Intervening in Darfur would not be a simple matter of peacekeeping
SEAN M. MALONEY
A subtext to Canada’s involvement in Afghanistan this year is the argument the country should return to its alleged peacekeeping roots, pull out of Kandahar and intervene in the Darfur region of Sudan to halt a genocide that’s been in progress for years. Indeed, the Darfur saga has produced new high-profile champions for intervention, this time led by actor George Clooney. Though we have avoided the dreaded “CNN Effect” that drew us all into the Somalia debacle, vestiges of it remain to be activated by emotion unchecked with reason. And Sudan is an unreasonable place.
Even discounting the fact that such an intervention would not be “peacekeeping,” the complexity of such an enterprise has been woefully underestimated by those who demand it. Darfur, many forget, belongs to Sudan. It is not a remote, isolated statelet. It is the size of France. Darfur cannot be taken out of the context of Sudan or out of the problems that exist, and have existed for some time, in the region.
Many forget that Sudan was home of the 19th-century bin Laden prototype, Muhammad Ahmad, better known as the Mahdi. Mahdist Islamic extremists had to be put down by British forces in 1898, which derailed the Mahdist dream of a new pan-Arab caliphate. Sudan was an artificial creation of the 19th century, and in the end encapsulated the fault line between Arab Islam and black Africa. High school geography stu-
dents look at the continent of Africa in isolation, yet Mecca is right across the Red Sea from Sudan. Since independence in 1956, Sudan has been wracked with violence. In 1983, the government attempted to implement hardline Islamic law and was met with violence from the non-Islamic portions of the country, a conflict that Africa analyst Korwa Adar argues “has culminated in the loss of millions of lives, the exodus of millions of refugees, and widespread famine.” This was long, long before Darfur was an issue. It is important to understand, as longtime Africa observer Alex de Waal explains,
BIN LADEN DECLARED ANY ACTION IN DARFUR WOULD BE PART OF THE ‘ZIONIST-CRUSADER’ WAR. THEN THERE’S IRAN TO WORRY ABOUT.
that “the moral, political, and economic logic of the war as interpreted in Khartoum created a space where such near-genocidal motives and practices could flourish.” Canada’s attempt at putting a Band-Aid on this gaping wound involved the deployment in 1993 of a C-130 transport aircraft to assist the UN-supported Operation Lifeline Sudan, a relief mission which, it turned out, was used by the Sudanese government to deny food to those not in line with Khartoum’s demands. The war continued on all fronts and Canada withdrew.
Al-Qaeda slipped into this morass by 1992. Attracted by the Islamist credentials of the al-Bashir government, al-Qaeda quietly infiltrated Sudan and developed the same parasitical relationship that it would develop in 1996 with the Taliban in Afghanistan. This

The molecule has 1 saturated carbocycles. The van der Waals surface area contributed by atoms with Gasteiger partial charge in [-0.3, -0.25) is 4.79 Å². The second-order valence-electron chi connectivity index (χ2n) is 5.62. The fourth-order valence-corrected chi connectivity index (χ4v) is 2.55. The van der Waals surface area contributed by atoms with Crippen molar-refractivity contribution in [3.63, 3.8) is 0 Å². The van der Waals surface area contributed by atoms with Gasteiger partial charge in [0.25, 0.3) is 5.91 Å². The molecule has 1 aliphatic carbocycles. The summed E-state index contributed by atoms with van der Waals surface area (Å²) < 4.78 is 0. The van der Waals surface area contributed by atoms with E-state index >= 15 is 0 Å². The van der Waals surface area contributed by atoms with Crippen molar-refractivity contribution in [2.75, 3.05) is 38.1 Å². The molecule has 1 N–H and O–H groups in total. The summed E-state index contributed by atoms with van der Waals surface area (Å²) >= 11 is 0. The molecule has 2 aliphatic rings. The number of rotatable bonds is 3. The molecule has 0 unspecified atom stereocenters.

included construction and road-building projects, plus humanitarian aid for Muslims only. Former U.S. ambassador Don Petterson noted that “bin Laden’s support for Islamist extremists’ terrorist organizations paralleled the clandestine support the Sudanese were providing.” This included training camps that supported insurgent operations against the UN-led effort in Somalia, which bin Laden in turn used to manipulate the Sudanese government, claiming Sudan was next for intervention. That was in 1993-
In 2006,10 years after al-Qaeda relocated to Afghanistan from Sudan, bin Laden declared that any operations in Darfur would constitute part of the “Zionist-Crusader war”: “I call on mujahedeen and their supporters, especially in Sudan and the Arab peninsula, to prepare for long war against the Crusader plunderers in western Sudan. Our goal is not defending the Khartoum government but to defend Islam, its land and its people.”
There are other players too, of an Iranian variety. Khartoum’s courting of Tehran has paid off. The Iranian Revolutionary Guard Corps’ “Qods” special operations unit has established terrorist training camps in Sudan. Given Iran’s nuclear aspirations, is it possible that Tehran might wish to extend an “atomic umbrella” to deter intervention? Iran has also assisted the Sudanese air force. Indeed, in a bizarre twist, a Human Rights Watch investigation concluded that in the ’90s, pilots from Iraq flew combat missions against the Sudan People’s Liberation Army (which, incidentally, has been supported by humanitarian relief efforts and thus subject to government bombardment), and that Iraqi air force personnel even maintained the planes. That would be right out of Catch-22 if they were Iranian planes. Milo Minderbinder would be proud.
Advocates for intervention in Darfur need to be aware that the war against al-Qaeda is also superimposed on this complex situation. Operating from Djibouti and other locations, American-led forces from Operation Enduring Freedom are involved in operations designed to hunt down al-Qaeda cells throughout the region. They already demonstrated their reach when Predator aircraft were used to kill al-Qaeda leaders in Yemen in 2002. To suggest that Sudan is somehow off limits to covert and special operations activity would be naive. It will be impossible to delineate any intervention in Darfur from the larger war against al-Qaeda and other proponents of Islamic extremism. There will be casualties.
And no one will be able to say Canada wasn’t warned. M
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